Does a Spin-Orbit Coupling Between the Sun and the 
Jovian Planets Govern the Solar Cycle?,
Publications of the Astronomical Society of Australia
2008, 25, 85 – 93.

  
N.S. Sidorenkov, Ian WilsonThe decadal fluctuations 
in the Earth’s rotation and in the climate characteristics
In: Proceedings of the "Journees 2008 Systemes de reference 
spatio-temporels", M. Soffel and N. Capitaine (eds.), 
Lohrmann-Observatorium and Observatoire de Paris. 
2009, pp. 174-177 
  

Which Came First? - The Chicken or the Egg?

A Presentation to the 2008 Annual General Meeting of the
Lavoisier Society by Ian Wilson

http://www.lavoisier.com.au/articles/greenhouse-science/solar-cycles/IanwilsonForum2008.pdf

2006


Wilson, I. R. G., 2006, Possible Evidence of the 
De Vries, Gleissberg and Hale Cycles in the Sun’s 
Barycentric Motion, Australian Institute of Physics 17th
National Congress 2006, Brisbane, 3rd -8th December 
2006 (No longer available on the web)

Thursday, January 1, 2015

The El Niños during New Moon Epoch 5 - 1963 to 1994


A detailed investigation of the precise alignments between the lunar synodic [lunar phase] cycle and the 31/62 year Perigee-Syzygy cycle between 1865 and 2014 shows that it naturally breaks up six 31 year epochs each of which has a distinctly different tidal property. The second 31 year interval starts with the precise alignment on the 15th of April 1870 with the subsequent epoch boundaries occurring every 31 years after that:

Epoch 1 - Prior to 15th April  1870
Epoch 2 - 15th April 1870 to 18th April 1901
Epoch 3 - 8th April 1901 to 20th April 1932
Epoch 4 - 20th April 1932 to 23rd April 1963
Epoch 5 - 23rd April 1963 to 25th April 1994
Epoch 6 - 25th April 1994 to 27th April 2025



The hypothesis that the 31/62 year seasonal tidal cycle plays a significant role in sequencing the triggering of El Niñevents leads one to reasonable expect that tidal effects for the following three epochs:

New Moon Epoch:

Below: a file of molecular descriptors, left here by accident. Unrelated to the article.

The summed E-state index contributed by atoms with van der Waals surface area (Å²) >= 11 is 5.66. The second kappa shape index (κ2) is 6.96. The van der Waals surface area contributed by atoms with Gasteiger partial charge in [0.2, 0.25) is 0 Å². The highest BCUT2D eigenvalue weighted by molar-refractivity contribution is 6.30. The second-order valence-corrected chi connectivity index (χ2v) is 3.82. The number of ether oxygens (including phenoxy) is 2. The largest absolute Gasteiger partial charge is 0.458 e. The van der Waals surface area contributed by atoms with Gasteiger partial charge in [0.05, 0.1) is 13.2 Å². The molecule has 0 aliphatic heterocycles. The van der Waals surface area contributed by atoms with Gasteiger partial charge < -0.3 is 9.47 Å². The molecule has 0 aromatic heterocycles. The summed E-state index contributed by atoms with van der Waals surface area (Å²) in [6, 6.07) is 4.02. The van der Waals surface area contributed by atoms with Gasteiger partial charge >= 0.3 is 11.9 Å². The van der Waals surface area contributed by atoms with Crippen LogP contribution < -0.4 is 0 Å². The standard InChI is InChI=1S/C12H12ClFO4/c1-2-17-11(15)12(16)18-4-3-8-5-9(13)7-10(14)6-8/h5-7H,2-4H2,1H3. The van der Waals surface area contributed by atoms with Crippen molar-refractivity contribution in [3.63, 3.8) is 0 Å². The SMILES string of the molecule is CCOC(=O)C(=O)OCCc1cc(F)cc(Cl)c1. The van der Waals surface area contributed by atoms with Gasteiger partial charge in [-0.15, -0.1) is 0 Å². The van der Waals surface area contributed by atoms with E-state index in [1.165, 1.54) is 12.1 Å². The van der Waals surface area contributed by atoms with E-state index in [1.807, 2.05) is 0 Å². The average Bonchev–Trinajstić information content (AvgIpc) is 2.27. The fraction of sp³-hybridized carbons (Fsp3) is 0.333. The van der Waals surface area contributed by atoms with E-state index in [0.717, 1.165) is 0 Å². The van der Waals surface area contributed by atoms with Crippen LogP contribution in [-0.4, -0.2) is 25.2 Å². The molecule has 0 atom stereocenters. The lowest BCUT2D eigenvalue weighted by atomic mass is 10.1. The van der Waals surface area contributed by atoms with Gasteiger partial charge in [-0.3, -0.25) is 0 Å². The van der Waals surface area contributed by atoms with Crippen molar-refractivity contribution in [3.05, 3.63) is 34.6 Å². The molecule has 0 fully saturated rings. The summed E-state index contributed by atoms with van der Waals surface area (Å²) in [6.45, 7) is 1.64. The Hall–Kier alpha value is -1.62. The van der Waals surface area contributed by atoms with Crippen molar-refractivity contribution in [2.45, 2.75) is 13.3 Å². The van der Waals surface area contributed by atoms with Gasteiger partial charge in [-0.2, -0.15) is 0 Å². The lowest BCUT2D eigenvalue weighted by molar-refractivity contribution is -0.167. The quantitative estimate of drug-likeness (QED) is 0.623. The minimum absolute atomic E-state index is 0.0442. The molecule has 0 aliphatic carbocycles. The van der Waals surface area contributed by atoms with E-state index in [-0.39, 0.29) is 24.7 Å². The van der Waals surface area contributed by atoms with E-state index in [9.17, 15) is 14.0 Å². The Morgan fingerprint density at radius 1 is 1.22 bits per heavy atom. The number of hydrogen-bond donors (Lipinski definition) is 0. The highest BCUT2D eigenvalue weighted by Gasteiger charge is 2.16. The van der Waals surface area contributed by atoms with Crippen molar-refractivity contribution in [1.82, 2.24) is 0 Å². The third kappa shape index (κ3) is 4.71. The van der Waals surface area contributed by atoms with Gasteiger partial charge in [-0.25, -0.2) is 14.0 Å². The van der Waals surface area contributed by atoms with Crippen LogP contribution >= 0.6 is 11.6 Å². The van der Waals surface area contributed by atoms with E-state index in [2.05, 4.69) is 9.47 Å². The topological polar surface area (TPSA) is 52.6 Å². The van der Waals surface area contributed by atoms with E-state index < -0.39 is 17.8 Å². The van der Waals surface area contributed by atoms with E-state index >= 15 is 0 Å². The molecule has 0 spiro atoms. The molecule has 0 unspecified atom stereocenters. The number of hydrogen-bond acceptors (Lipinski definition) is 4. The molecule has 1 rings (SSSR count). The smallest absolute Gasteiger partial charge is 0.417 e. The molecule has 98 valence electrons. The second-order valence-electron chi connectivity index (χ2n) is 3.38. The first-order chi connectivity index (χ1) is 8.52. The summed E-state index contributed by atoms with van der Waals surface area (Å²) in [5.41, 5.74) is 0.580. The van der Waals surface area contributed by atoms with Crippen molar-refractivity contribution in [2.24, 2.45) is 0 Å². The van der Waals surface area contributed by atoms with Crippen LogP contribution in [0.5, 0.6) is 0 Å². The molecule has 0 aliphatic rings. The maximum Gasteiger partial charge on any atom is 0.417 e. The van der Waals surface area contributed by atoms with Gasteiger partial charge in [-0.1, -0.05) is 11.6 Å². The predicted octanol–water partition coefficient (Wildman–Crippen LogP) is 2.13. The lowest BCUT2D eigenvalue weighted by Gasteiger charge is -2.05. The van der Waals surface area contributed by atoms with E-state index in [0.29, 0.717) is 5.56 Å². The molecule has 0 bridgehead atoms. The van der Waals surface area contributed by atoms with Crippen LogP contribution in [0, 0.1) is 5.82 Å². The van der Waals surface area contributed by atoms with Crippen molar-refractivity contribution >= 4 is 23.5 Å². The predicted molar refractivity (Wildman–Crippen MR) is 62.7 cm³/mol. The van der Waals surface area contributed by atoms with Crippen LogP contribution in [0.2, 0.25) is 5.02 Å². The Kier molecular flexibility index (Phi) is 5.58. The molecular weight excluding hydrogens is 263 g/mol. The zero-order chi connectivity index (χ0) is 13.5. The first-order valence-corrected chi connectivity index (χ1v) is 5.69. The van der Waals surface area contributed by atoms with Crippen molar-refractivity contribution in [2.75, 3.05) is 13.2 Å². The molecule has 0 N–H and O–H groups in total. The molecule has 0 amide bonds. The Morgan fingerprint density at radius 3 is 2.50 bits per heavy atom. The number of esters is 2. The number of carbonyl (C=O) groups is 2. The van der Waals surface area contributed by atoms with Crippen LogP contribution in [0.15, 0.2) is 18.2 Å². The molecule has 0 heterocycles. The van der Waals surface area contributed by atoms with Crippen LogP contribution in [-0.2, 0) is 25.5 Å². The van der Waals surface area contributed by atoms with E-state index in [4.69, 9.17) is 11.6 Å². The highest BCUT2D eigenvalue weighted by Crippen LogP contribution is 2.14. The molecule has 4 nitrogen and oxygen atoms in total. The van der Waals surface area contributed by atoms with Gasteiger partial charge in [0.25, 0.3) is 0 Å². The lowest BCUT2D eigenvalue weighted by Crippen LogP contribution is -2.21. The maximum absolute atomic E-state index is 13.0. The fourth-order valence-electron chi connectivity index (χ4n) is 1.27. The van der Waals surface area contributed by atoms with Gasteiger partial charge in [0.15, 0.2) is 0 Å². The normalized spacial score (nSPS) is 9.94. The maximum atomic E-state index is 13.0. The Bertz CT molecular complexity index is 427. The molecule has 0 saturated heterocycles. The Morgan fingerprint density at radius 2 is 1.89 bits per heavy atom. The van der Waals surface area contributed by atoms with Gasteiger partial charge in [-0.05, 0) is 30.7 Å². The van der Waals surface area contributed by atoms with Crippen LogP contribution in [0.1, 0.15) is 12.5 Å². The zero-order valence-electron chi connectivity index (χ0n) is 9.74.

Epoch 1 - Prior to 15th April  1870
Epoch 3 - 8th April 1901 to 20th April 1932
Epoch 5 - 23rd April 1963 to 25th April 1994

[N.B. During these epochs, the peak seasonal tides are dominated by new moons that are    predominately in the northern hemisphere.]

should be noticeably different to its effects for these three epochs:

Full Moon Epochs:
Epoch 2 - 15th April 1870 to 18th April 1901
Epoch 4 - 20th April 1932 to 23rd April 1963
Epoch 6 - 25th April 1994 to 27th April 2025

[N.B. During these epochs. the peak seasonal tides are dominated by full moons that are predominately in the southern hemisphere.]
If we specifically look at the 31 year New Moon Epoch 5, we find that: 

Figures 1, 2, and 3 (below) show the Moon's distance from the Earth (in kilometres) at the times where it crosses the Earth's equator, for the years 1964 through to 1995.

Figure 1


  Figure 2


Figure 3



Superimposed on each of these figures are the seven strong(#) El Niño events that occurred during this time period. Table 1 summaries the dates (i.e year and month) for start of each of these seven strong El Niño events.

Table 1



# For the definition of a strong El Niño event go to part c) of:

http://astroclimateconnection.blogspot.com.au/2014/11/evidence-that-strong-el-nino-events-are_12.html

[* N.B. The 1969 El Niño event just falls short of the selection criterion for a strong El Niño event because it only last for three months. It has been included in Table 1 for completeness.]

Figures 1,2 and 3 clearly show that all of the eight El Niño events in this tidal epoch occur at times where the distance of the Moon as sequential crossings of the Earth's equator have almost the same value of ~ 382,000 km. In the years when this happens, the lunar line-of-apse is closely aligned with either the December or June Solstice. 

It is possible that this correlation could be dismissed as a coincidence. However, it is extremely unlikely that:

a)  during the other New Moon tidal epoch i.e. Epoch 3 - from the 8th April 1901 to 20th April 1932, El Niño events should also occur when  the lunar line-of-apse is closely aligned with either the December or June Solstice.